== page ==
Despite the challenging variability of generic prescriptions, their cost effectiveness makes them a necessary option, particularly for Medicare-insured and budget-conscious patients.
Combination medication therapies are another trend currently making headway. These medications can be very practical, especially with glaucoma.
“If I know I need another IOP medication, the chances that I’ll need another one on top of that in short order is pretty high,” Dr. Gaddie says. “So why not get the pressure down in the most efficacious and efficient manner right out of the gate?”
Dr. Gaddie listed two new drugs currently awaiting FDA approval: Latanprostene bunod and Rho-associated protein kinase inhibitors.
“With that combined molecule, you’re hitting every mechanism of action of IOP control that you can have,” he says. “It’s going to be a blockbuster.”
On the new frontier of new drug delivery systems, the methods getting the most attention are currently injectable and surgically implanted options.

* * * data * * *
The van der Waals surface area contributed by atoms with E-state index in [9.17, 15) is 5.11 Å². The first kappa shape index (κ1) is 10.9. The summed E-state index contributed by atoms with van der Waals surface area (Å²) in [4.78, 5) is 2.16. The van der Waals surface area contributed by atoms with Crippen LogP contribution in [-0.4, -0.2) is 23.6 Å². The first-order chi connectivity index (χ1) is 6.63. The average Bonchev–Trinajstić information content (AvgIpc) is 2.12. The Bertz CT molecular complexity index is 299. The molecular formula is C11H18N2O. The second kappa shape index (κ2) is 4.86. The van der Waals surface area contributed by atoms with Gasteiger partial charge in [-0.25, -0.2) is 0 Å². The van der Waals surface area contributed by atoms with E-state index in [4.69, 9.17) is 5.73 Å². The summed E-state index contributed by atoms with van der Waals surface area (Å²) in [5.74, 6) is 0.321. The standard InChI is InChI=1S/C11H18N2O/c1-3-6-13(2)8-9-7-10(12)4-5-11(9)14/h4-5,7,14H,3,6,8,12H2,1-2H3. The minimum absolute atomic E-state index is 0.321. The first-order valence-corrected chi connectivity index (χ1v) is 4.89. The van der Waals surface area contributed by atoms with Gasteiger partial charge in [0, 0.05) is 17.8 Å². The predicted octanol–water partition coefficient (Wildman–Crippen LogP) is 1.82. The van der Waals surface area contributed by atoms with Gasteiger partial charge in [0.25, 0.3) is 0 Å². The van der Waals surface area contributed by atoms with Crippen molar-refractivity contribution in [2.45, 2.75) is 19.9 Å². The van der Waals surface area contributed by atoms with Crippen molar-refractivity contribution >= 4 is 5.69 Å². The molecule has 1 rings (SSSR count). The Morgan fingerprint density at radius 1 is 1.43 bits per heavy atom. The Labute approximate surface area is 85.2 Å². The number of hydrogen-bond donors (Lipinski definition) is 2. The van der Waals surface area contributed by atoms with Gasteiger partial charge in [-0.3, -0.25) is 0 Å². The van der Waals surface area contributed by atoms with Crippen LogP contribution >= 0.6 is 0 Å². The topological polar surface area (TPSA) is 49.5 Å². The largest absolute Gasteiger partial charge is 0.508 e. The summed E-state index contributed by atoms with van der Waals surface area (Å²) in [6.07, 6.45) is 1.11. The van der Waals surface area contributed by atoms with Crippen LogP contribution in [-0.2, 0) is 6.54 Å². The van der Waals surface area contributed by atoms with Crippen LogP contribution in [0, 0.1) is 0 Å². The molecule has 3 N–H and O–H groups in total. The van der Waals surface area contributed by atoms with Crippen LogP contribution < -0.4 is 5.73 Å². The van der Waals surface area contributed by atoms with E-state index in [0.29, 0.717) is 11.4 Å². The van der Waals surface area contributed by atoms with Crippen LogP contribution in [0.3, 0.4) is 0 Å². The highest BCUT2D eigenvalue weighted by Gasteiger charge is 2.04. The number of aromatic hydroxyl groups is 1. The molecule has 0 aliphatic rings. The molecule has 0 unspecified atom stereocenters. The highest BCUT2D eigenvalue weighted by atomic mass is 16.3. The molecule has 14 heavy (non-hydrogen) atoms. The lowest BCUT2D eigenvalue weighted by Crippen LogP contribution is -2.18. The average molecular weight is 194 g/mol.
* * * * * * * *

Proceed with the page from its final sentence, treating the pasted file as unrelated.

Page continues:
In particular, Dr. Gaddie says that intravitreal injections and ocular insert rings have advantages of increased compliance and adherence so that patients don’t need to worry about putting in drops.
“Getting the patient away from having to put drops in on his own, and being compliant and adherent is the number one goal of future drug delivery,” he says.
Related: New technology could replace eye drops
In OCT imaging, the retinal nerve fiber layer is a key structure observed; instruments today parse out the ganglion cell layer rather than the full retinal thickness. This provides more accurate readings of possible nerve defects or damages that may have occurred from glaucoma.
OCT can work as a congruency verification tool. Defects in certain macular areas lend themselves to central visual field defects, and that new imaging tools offer more complete imaging that may allow practitioners to get ahead of emerging problems.
“If I see a questionable RNFL defect that Im not 100 percent sure is glaucomatous, I look at the macula,” says Dr. Gaddie. “If both of those show damage and are congruent with each other, that gives me a lot of confidence that the damage is there.”
Related: Affording OCT in your practice